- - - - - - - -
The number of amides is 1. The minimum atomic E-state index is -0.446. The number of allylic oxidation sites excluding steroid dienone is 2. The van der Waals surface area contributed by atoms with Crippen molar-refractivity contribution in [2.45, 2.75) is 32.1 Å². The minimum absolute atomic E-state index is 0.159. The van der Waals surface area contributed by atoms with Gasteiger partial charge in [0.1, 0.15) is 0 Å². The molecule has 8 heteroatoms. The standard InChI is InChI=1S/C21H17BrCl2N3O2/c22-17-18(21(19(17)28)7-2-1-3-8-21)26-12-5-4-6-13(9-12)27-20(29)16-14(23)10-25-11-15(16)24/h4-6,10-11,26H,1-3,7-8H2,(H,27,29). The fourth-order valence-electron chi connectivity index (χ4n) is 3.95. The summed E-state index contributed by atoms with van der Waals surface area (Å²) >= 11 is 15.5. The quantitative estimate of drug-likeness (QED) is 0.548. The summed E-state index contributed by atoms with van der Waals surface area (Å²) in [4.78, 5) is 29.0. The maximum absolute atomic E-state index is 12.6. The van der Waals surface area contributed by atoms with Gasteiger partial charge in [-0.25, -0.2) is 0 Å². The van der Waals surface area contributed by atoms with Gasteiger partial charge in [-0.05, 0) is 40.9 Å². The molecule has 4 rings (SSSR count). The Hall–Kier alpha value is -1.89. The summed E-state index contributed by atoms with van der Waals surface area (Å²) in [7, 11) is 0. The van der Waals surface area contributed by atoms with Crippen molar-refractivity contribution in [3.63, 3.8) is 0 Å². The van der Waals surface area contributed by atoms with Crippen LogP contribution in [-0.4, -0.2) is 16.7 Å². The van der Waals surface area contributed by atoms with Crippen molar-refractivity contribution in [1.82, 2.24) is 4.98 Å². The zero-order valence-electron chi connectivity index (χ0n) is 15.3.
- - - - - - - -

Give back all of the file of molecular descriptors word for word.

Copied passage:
The number of amides is 1. The minimum atomic E-state index is -0.446. The number of allylic oxidation sites excluding steroid dienone is 2. The van der Waals surface area contributed by atoms with Crippen molar-refractivity contribution in [2.45, 2.75) is 32.1 Å². The minimum absolute atomic E-state index is 0.159. The van der Waals surface area contributed by atoms with Gasteiger partial charge in [0.1, 0.15) is 0 Å². The molecule has 8 heteroatoms. The standard InChI is InChI=1S/C21H17BrCl2N3O2/c22-17-18(21(19(17)28)7-2-1-3-8-21)26-12-5-4-6-13(9-12)27-20(29)16-14(23)10-25-11-15(16)24/h4-6,10-11,26H,1-3,7-8H2,(H,27,29). The fourth-order valence-electron chi connectivity index (χ4n) is 3.95. The summed E-state index contributed by atoms with van der Waals surface area (Å²) >= 11 is 15.5. The quantitative estimate of drug-likeness (QED) is 0.548. The summed E-state index contributed by atoms with van der Waals surface area (Å²) in [4.78, 5) is 29.0. The maximum absolute atomic E-state index is 12.6. The van der Waals surface area contributed by atoms with Gasteiger partial charge in [-0.25, -0.2) is 0 Å². The van der Waals surface area contributed by atoms with Gasteiger partial charge in [-0.05, 0) is 40.9 Å². The molecule has 4 rings (SSSR count). The Hall–Kier alpha value is -1.89. The summed E-state index contributed by atoms with van der Waals surface area (Å²) in [7, 11) is 0. The van der Waals surface area contributed by atoms with Crippen molar-refractivity contribution in [3.63, 3.8) is 0 Å². The van der Waals surface area contributed by atoms with Crippen LogP contribution in [-0.4, -0.2) is 16.7 Å². The van der Waals surface area contributed by atoms with Crippen molar-refractivity contribution in [1.82, 2.24) is 4.98 Å². The zero-order valence-electron chi connectivity index (χ0n) is 15.3.